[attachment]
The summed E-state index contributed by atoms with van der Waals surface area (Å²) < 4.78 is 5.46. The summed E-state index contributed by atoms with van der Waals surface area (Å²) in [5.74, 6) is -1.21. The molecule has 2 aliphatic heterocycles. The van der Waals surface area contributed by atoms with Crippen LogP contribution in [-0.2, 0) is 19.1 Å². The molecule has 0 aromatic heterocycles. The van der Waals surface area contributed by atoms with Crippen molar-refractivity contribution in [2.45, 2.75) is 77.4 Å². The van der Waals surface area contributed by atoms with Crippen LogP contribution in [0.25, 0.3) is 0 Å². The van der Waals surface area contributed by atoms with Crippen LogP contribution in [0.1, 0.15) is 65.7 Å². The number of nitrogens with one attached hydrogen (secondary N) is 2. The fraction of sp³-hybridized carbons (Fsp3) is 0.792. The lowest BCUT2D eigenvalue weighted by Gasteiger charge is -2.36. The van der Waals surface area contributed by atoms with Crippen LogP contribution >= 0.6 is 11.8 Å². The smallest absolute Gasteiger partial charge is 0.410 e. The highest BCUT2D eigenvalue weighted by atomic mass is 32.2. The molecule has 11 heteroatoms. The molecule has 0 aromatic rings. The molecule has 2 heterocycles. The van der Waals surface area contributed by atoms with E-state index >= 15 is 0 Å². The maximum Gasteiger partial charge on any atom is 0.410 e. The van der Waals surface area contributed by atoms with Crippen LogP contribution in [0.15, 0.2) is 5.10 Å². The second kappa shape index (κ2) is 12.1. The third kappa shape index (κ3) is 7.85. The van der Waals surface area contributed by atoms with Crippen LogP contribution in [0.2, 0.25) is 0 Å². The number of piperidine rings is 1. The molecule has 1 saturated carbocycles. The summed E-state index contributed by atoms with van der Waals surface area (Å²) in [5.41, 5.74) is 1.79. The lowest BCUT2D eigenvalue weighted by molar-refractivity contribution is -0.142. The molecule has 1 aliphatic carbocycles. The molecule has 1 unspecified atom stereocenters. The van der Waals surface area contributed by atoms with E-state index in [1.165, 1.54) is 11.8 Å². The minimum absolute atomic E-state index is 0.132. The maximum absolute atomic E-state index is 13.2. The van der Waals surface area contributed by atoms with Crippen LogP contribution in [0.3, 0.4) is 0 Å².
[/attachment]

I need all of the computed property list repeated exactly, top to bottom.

The summed E-state index contributed by atoms with van der Waals surface area (Å²) < 4.78 is 5.46. The summed E-state index contributed by atoms with van der Waals surface area (Å²) in [5.74, 6) is -1.21. The molecule has 2 aliphatic heterocycles. The van der Waals surface area contributed by atoms with Crippen LogP contribution in [-0.2, 0) is 19.1 Å². The molecule has 0 aromatic heterocycles. The van der Waals surface area contributed by atoms with Crippen molar-refractivity contribution in [2.45, 2.75) is 77.4 Å². The van der Waals surface area contributed by atoms with Crippen LogP contribution in [0.25, 0.3) is 0 Å². The van der Waals surface area contributed by atoms with Crippen LogP contribution in [0.1, 0.15) is 65.7 Å². The number of nitrogens with one attached hydrogen (secondary N) is 2. The fraction of sp³-hybridized carbons (Fsp3) is 0.792. The lowest BCUT2D eigenvalue weighted by Gasteiger charge is -2.36. The van der Waals surface area contributed by atoms with Crippen LogP contribution >= 0.6 is 11.8 Å². The smallest absolute Gasteiger partial charge is 0.410 e. The highest BCUT2D eigenvalue weighted by atomic mass is 32.2. The molecule has 11 heteroatoms. The molecule has 0 aromatic rings. The molecule has 2 heterocycles. The van der Waals surface area contributed by atoms with E-state index >= 15 is 0 Å². The maximum Gasteiger partial charge on any atom is 0.410 e. The van der Waals surface area contributed by atoms with Crippen LogP contribution in [0.15, 0.2) is 5.10 Å². The second kappa shape index (κ2) is 12.1. The third kappa shape index (κ3) is 7.85. The van der Waals surface area contributed by atoms with Crippen LogP contribution in [0.2, 0.25) is 0 Å². The number of piperidine rings is 1. The molecule has 1 saturated carbocycles. The summed E-state index contributed by atoms with van der Waals surface area (Å²) in [5.41, 5.74) is 1.79. The lowest BCUT2D eigenvalue weighted by molar-refractivity contribution is -0.142. The molecule has 1 aliphatic carbocycles. The molecule has 1 unspecified atom stereocenters. The van der Waals surface area contributed by atoms with E-state index in [1.165, 1.54) is 11.8 Å². The minimum absolute atomic E-state index is 0.132. The maximum absolute atomic E-state index is 13.2. The van der Waals surface area contributed by atoms with Crippen LogP contribution in [0.3, 0.4) is 0 Å².